The credit for 'underlying' tax will be extended beyond the underlying tax paid by the foreign company in which the Australian company has a direct 10 per cent or greater interest to include such tax paid by a foreign company one further stage removed, if the Australian company has, through the first tier company, at least a 10 per cent shareholding interest in the further company. To guard against avoidance, the relevant 10 per cent or greater shareholding must have been held for at least 12 months prior to the date of declaration of the dividend for a credit for underlying tax in respect of that dividend to be allowed.
There will, of course, be a number of more technical features of the credit system and, unfortunately, there will be both a need for further safeguards against avoidance as well as a degree of complexity in the legislation necessary to implement it. The Government does not shrink from that, having regard to the greater good that will come from the system's contribution towards tax equity and the reduction in avenues for avoidance. We are announcing our proposals at this stage so that taxpayers concerned will have an opportunity to plan for the pending introduction of the credit system.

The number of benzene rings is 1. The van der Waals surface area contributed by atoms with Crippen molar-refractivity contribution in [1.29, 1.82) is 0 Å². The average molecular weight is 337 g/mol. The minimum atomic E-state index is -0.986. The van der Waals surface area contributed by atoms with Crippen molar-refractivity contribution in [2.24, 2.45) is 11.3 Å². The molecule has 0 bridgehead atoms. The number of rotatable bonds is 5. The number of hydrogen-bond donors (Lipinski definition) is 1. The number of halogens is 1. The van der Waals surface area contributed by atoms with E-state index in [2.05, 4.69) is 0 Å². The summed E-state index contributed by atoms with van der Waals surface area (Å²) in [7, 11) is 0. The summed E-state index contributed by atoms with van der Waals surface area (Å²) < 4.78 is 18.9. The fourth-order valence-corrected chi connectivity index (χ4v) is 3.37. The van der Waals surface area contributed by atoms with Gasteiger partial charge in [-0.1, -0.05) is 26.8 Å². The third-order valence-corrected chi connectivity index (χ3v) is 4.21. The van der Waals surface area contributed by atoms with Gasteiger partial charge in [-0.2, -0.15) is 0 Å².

I refer now to another structural change that has as its principal purpose the prevention of tax avoidance by the use of trusts through which to derive foreign-source income. As the law stands, Australian residents can defer, or even escape altogether, the payment of tax on foreign source income of trusts accumulated for their benefit. The present situation, which the Asprey Committee has described as 'unacceptable', results from a High Court decision some years ago to the effect that the trust provisions of the income tax law have application only to Australian-source income of trusts. Until recently, the decision had not given concern. However, because of the tax avoidance possibilities and the plain interest of tax advisers in avoidance through international activities, the Government has decided that corrective measures must now be taken.